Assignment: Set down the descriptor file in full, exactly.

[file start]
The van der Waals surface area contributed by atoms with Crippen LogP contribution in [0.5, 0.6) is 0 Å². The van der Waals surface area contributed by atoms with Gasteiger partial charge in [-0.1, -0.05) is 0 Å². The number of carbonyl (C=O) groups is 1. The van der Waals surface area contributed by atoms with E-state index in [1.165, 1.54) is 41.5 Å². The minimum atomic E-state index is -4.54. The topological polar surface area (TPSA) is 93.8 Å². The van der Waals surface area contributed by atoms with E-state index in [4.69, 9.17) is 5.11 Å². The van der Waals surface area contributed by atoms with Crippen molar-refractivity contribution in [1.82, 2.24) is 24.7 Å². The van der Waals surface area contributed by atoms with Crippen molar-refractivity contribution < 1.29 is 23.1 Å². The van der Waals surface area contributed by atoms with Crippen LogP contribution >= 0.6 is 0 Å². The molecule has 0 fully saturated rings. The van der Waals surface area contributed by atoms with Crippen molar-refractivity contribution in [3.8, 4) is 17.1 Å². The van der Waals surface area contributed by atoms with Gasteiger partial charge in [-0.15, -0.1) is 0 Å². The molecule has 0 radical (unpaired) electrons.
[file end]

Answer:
The van der Waals surface area contributed by atoms with Crippen LogP contribution in [0.5, 0.6) is 0 Å². The van der Waals surface area contributed by atoms with Gasteiger partial charge in [-0.1, -0.05) is 0 Å². The number of carbonyl (C=O) groups is 1. The van der Waals surface area contributed by atoms with E-state index in [1.165, 1.54) is 41.5 Å². The minimum atomic E-state index is -4.54. The topological polar surface area (TPSA) is 93.8 Å². The van der Waals surface area contributed by atoms with E-state index in [4.69, 9.17) is 5.11 Å². The van der Waals surface area contributed by atoms with Crippen molar-refractivity contribution in [1.82, 2.24) is 24.7 Å². The van der Waals surface area contributed by atoms with Crippen molar-refractivity contribution < 1.29 is 23.1 Å². The van der Waals surface area contributed by atoms with Crippen LogP contribution >= 0.6 is 0 Å². The molecule has 0 fully saturated rings. The van der Waals surface area contributed by atoms with Crippen molar-refractivity contribution in [3.8, 4) is 17.1 Å². The van der Waals surface area contributed by atoms with Gasteiger partial charge in [-0.15, -0.1) is 0 Å². The molecule has 0 radical (unpaired) electrons.